We turn now to the psychic realm. We have argued above and elsewhere (Boden and Epstein, 2006; Boden et al., 2009) that regimes of neoliberal control in universities are constitutive of governmentality – that building the neoliberal university involves putting in place structures that govern the academic soul (Rose, 1999). This is imperative given the post-Fordist nature of academic work – flexible, mobile, relatively unstructured and, with regard to research, largely self-directed.
This psychic state has to be created and held in place by a combination of intra- and inter-psychic factors. To a significant extent, academics still bear the trace (Derrida, 1976) of a previous professional and collegial status in which universities facilitated their work as independent scholars. Despite radical changes to their conditions of employment, including the increasing micro-management of their work, academics generally do not see themselves as blue-collar workers in the knowledge economy. This means that whilst universities are being translated into conventional hierarchical business organisations, academics have not necessarily yet identified themselves fully as workers in an employment situation in traditional industrial relations terms.
A spectrum of surveillance and control mechanisms encourage and facilitate correct comportment (Foucault, 1977), holding the academic psychic condition in place. These include such measures as research quality audits and, indeed, systems of human resource management which, through technologies of individual performance management, seek to align the identity of the academic worker with organizational strategic objectives (Waring, 2009). The panoptical gaze of such regimes, with their aspirational discourses of organisational and individual ‘excellence’, shapes behaviour in a number of ways. In the classic Foucauldian sense, we regulate ourselves because we know that we are being watched – all the time. Further, such regimes accord recognition and approval for correct comportment to individuals. Such ‘strokes’ (Berne, 2010 ) are seductive, offering psychic rewards, a kind of quasi-parental ‘love’, which entices and induces us to perform as ‘excellent academics’. Finally, such judgmental regimes engender a spirit of competition that may be antithetical to traditional notions of collegial, collaborative academic work.
To a significant extent academics are collusive in the successful operation of such systems of psychic regulation. Some enfold themselves in them entirely, through belief, fear or even a lust for power. Others may collaborate for the best of motives; caught in a prisoner’s dilemma, many academics believe that they should participate in the management of surveillance systems because they might be able to ameliorate their worst effects and/or maximise the benefits for their own institutions.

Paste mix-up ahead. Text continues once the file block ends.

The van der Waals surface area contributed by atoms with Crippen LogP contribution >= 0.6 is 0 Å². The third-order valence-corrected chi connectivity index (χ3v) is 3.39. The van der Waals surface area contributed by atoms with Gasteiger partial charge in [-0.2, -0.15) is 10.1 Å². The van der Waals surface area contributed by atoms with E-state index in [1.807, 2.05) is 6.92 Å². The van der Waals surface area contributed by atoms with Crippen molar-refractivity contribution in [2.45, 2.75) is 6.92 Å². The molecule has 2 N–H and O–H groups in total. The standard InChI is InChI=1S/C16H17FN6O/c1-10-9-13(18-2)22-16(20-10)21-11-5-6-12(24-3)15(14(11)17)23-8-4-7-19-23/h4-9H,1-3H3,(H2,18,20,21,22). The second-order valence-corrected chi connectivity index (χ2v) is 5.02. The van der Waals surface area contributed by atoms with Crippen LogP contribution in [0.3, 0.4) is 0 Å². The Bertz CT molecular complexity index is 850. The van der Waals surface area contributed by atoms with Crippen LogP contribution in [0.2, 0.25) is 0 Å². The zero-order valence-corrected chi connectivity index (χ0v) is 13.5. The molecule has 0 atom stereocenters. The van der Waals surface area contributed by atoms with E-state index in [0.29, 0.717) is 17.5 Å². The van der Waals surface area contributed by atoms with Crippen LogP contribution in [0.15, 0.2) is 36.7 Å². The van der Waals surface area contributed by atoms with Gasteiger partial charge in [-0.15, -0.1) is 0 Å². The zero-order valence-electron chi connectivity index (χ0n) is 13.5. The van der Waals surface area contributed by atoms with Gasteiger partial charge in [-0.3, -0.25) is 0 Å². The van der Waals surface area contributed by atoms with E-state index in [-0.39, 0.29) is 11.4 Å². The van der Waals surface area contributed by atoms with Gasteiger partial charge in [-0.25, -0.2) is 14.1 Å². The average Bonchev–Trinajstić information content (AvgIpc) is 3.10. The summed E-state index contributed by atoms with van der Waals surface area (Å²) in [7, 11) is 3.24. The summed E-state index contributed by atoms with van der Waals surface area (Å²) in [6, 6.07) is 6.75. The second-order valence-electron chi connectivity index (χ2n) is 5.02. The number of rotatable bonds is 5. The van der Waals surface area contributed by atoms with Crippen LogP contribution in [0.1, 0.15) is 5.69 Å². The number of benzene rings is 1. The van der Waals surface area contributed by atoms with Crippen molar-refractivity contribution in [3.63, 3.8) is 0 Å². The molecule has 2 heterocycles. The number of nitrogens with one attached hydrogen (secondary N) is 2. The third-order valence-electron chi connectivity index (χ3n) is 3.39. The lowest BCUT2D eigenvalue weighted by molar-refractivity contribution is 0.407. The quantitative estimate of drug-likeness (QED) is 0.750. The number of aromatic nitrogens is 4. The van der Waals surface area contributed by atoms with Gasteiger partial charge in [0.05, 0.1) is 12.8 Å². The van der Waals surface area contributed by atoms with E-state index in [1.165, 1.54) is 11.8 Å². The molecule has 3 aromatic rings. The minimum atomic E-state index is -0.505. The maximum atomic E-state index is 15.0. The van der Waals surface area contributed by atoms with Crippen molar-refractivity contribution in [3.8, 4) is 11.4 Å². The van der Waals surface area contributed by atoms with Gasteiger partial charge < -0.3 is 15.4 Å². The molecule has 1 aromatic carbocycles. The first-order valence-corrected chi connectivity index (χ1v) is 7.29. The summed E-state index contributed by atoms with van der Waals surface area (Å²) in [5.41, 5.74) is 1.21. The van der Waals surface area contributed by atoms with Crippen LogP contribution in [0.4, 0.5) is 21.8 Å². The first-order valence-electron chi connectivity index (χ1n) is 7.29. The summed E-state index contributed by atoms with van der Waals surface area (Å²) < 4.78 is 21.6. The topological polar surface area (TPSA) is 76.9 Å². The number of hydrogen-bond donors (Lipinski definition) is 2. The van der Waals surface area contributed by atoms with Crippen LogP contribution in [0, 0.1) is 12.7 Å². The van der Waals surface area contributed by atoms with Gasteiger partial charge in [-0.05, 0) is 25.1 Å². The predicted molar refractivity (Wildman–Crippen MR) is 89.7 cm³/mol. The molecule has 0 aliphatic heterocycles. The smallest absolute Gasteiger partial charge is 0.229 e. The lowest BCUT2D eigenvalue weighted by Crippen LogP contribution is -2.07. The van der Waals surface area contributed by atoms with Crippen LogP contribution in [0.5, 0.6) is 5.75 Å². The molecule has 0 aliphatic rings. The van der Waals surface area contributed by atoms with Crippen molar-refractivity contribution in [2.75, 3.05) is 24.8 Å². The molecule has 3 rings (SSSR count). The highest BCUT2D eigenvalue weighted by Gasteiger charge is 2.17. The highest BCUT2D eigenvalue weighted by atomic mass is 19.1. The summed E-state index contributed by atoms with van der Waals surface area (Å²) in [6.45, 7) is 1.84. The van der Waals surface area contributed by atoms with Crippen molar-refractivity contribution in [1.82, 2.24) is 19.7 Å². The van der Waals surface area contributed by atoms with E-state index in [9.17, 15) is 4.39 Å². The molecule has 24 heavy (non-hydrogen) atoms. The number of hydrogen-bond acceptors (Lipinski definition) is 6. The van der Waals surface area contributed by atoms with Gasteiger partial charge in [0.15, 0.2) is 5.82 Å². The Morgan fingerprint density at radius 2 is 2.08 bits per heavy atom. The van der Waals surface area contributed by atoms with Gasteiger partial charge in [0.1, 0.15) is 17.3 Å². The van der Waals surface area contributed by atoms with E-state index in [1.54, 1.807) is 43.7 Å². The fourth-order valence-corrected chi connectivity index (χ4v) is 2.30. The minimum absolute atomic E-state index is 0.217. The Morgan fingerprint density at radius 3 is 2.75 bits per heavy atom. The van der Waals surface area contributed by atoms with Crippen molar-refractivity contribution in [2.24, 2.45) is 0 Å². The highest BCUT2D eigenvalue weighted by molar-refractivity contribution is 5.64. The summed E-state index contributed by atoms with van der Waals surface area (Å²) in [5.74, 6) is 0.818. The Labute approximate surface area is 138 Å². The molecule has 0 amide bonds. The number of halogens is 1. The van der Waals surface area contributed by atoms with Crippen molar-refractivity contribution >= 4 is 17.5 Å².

These psychic factors of the trace, self-discipline and technologies of control combine in the constitution of academics’ identities, sense of agency and, therefore, their psychic freedom. Butler (1993) argues that gender and other identities are achieved through performativity. It is not, she suggests, that we are men or women; rather, we do man or woman and, through repeated iterations of performance, these identities come to be written on the body. Similarly, managerial technologies incite and seduce us to do academic in particular ways, constantly reiterating the performance of excellence. Academics come to embody the neoliberal discourses of the contemporary university and, thus subjectified, their freedom to imagine defiantly is inhibited.
The psychic effects of such subjectification can be extreme. Butler (1994) builds on Freud’s concept of melancholia (Freud, 2006 ) – the affective result of an unconscious sense of loss. She suggests that gender and particular sexual identities are established and held in place only through the suppression of alternative forms, leading to an unconscious sense of loss that bears the trace of other possibilities. Academics, we posit, may be similarly steeped in a largely unconscious, unarticulated sense of loss of collegiality and of professional autonomy.
When the melancholic individual can no longer maintain their defences, perhaps because of some critical incident, they lose their sense of relationship between self and other. That is, their capacity to operate in a world of symbolic meaning collapses and they become abject (Kristeva, 1983).4 But the sociological imagination is all about dealing in the symbolic realm of meaning. An inability to work well with the symbolic thus stultifies the ability to imagine and thus to work defiantly.
Boden, R. and Epstein, D. (2011) “A flat earth society? Imagining academic freedom”.The Sociological Review, 59:3